“So, sBCMA is an indicator of the intensity of ongoing immune reactions. sBCMA is therefore well suited to serve as an informative clinical parameter for the assessment of the therapeutic effects of different treatment regimens on plasma cells.”
These findings could facilitate the development of optimized and personalized modes of therapy. Both B cells and the BCMA/BAFF/APRIL system constitute promising targets for the treatment of lupus and multiple sclerosis, as blocking their activity could inhibit the production of the autoimmune antibodies. In the case of lupus, an agent directed against BAFF has already been approved for clinical use. Unfortunately, for unknown reasons, it is effective in only a subset of patients. Further clinical studies on agents that target BAFF, APRIL and their receptors are currently underway. In future, sBCMA could be used to measure and optimize the impact not only of these new therapies but also of already proven treatments, since it enables one to monitor the levels of plasma cells.
Source: News-Medical.net Copyright 2000-2015 AZoM.com Limited (16/06/15)
MediciNova announces update on phase 2b trial (16/06/15)
MediciNova has announced that the ongoing clinical trial of MN-166 (ibudilast) in patients with progressive multiple sclerosis (PMS) has finished the randomisation of 255 patients, exceeding the initial goal of 250 patients.
The National Institute of Neurological Disorders and Stroke (NINDS) aims to conduct an interim analysis of the drug efficacy in the third quarter of 2016, once half of the patients have completed the treatment over 96 weeks.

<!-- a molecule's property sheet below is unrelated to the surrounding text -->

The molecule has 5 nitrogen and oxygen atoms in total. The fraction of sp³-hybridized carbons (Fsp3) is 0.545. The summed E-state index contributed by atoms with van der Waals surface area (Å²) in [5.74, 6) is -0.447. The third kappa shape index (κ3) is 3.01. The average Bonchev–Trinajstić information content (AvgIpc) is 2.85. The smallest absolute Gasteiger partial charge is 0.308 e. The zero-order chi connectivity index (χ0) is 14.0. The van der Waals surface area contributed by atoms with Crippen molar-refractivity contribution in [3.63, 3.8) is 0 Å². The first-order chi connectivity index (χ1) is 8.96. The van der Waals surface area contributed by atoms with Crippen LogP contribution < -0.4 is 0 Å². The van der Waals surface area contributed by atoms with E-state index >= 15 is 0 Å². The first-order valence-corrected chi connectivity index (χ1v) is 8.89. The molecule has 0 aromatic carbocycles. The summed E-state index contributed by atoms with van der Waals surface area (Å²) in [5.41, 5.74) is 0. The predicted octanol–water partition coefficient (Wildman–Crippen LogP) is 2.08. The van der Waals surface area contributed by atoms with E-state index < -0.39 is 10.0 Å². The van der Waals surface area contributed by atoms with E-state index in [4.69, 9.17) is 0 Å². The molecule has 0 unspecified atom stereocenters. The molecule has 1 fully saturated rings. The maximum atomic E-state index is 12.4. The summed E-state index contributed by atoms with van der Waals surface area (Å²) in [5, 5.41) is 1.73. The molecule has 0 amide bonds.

Yuichi Iwaki, MD, PhD, president and CEO of MediciNova, said: “We are very pleased to have exceeded the enrolment target in this important study. The unmet medical need for progressive MS patients is extremely high as there is no treatment approved for long-term use for these patients. We look forward to providing further updates as the study progresses.”
MN-166 is a first-in-class, orally bioavailable, small molecule glial attenuator that suppresses pro-inflammatory cytokines IL-1ß, TNF-a, and IL-6, and may upregulate the anti-inflammatory cytokine IL-10.
The SPRINT-MS is a Phase 2 Secondary and Primary Progressive Ibudilast NeuroNEXT trial in patients with Multiple Sclerosis designed to evaluate the tolerability, safety, and efficacy of MN-166 (ibudilast) given twice per day to patients with primary or secondary progressive multiple sclerosis (PPMS or SPMS). It involves 28 clinical sites across the United States.
Patients were randomised to receive an inactive control (placebo) or MN-166 (ibudilast) 100 mg/day (50 mg twice daily). For the remainder of the study, patients may be either untreated with long-term disease modifying therapy (DMT) or may continue either glatiramer acetate (GA) or interferon beta (IFNβ-1a or IFNβ-1b) treatment.
The trial involves a controlled randomisation therapy status (IFN/GA verus. no DMT) and disease status (PPMS versus SPMS).